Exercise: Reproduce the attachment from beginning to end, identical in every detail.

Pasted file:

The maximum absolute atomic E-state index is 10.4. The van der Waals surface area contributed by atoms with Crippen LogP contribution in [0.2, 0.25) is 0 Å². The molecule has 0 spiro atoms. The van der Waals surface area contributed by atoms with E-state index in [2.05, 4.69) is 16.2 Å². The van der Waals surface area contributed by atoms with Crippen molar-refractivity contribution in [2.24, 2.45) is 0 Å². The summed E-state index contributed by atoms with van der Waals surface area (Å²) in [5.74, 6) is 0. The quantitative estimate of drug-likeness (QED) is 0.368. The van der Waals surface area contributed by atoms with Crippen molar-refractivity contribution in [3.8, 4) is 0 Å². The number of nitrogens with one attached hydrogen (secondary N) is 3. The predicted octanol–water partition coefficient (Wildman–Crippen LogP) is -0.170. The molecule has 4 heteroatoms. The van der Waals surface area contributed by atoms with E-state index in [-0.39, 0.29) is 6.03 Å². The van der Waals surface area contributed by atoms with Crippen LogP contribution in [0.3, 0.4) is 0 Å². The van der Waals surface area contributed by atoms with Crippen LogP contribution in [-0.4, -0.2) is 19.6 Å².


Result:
The maximum absolute atomic E-state index is 10.4. The van der Waals surface area contributed by atoms with Crippen LogP contribution in [0.2, 0.25) is 0 Å². The molecule has 0 spiro atoms. The van der Waals surface area contributed by atoms with E-state index in [2.05, 4.69) is 16.2 Å². The van der Waals surface area contributed by atoms with Crippen molar-refractivity contribution in [2.24, 2.45) is 0 Å². The summed E-state index contributed by atoms with van der Waals surface area (Å²) in [5.74, 6) is 0. The quantitative estimate of drug-likeness (QED) is 0.368. The van der Waals surface area contributed by atoms with Crippen molar-refractivity contribution in [3.8, 4) is 0 Å². The number of nitrogens with one attached hydrogen (secondary N) is 3. The predicted octanol–water partition coefficient (Wildman–Crippen LogP) is -0.170. The molecule has 4 heteroatoms. The van der Waals surface area contributed by atoms with E-state index in [-0.39, 0.29) is 6.03 Å². The van der Waals surface area contributed by atoms with Crippen LogP contribution in [0.3, 0.4) is 0 Å². The van der Waals surface area contributed by atoms with Crippen LogP contribution in [-0.4, -0.2) is 19.6 Å².